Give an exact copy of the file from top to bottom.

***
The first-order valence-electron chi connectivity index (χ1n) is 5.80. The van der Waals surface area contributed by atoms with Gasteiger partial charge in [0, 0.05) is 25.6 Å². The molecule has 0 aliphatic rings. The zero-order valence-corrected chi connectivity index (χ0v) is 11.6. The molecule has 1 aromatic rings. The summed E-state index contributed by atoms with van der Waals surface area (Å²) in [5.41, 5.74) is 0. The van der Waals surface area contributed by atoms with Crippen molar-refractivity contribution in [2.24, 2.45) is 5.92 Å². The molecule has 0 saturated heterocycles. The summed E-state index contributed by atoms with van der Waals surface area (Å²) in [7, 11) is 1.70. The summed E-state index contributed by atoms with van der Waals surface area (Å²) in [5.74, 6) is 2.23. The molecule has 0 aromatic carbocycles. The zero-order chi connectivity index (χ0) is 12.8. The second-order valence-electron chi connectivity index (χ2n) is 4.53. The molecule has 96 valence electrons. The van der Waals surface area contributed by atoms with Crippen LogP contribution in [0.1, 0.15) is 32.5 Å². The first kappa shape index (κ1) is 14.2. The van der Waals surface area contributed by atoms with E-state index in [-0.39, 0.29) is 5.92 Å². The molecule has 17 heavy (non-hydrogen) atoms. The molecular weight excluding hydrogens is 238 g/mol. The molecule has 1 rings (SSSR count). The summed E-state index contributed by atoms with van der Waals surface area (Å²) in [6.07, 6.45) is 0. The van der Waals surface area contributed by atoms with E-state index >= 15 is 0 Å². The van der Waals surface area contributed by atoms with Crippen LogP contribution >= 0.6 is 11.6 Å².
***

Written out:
The first-order valence-electron chi connectivity index (χ1n) is 5.80. The van der Waals surface area contributed by atoms with Gasteiger partial charge in [0, 0.05) is 25.6 Å². The molecule has 0 aliphatic rings. The zero-order valence-corrected chi connectivity index (χ0v) is 11.6. The molecule has 1 aromatic rings. The summed E-state index contributed by atoms with van der Waals surface area (Å²) in [5.41, 5.74) is 0. The van der Waals surface area contributed by atoms with Crippen molar-refractivity contribution in [2.24, 2.45) is 5.92 Å². The molecule has 0 saturated heterocycles. The summed E-state index contributed by atoms with van der Waals surface area (Å²) in [7, 11) is 1.70. The summed E-state index contributed by atoms with van der Waals surface area (Å²) in [5.74, 6) is 2.23. The molecule has 0 aromatic carbocycles. The zero-order chi connectivity index (χ0) is 12.8. The second-order valence-electron chi connectivity index (χ2n) is 4.53. The molecule has 96 valence electrons. The van der Waals surface area contributed by atoms with Crippen LogP contribution in [0.1, 0.15) is 32.5 Å². The first kappa shape index (κ1) is 14.2. The van der Waals surface area contributed by atoms with E-state index in [-0.39, 0.29) is 5.92 Å². The molecule has 17 heavy (non-hydrogen) atoms. The molecular weight excluding hydrogens is 238 g/mol. The molecule has 1 rings (SSSR count). The summed E-state index contributed by atoms with van der Waals surface area (Å²) in [6.07, 6.45) is 0. The van der Waals surface area contributed by atoms with E-state index >= 15 is 0 Å². The van der Waals surface area contributed by atoms with Crippen LogP contribution >= 0.6 is 11.6 Å².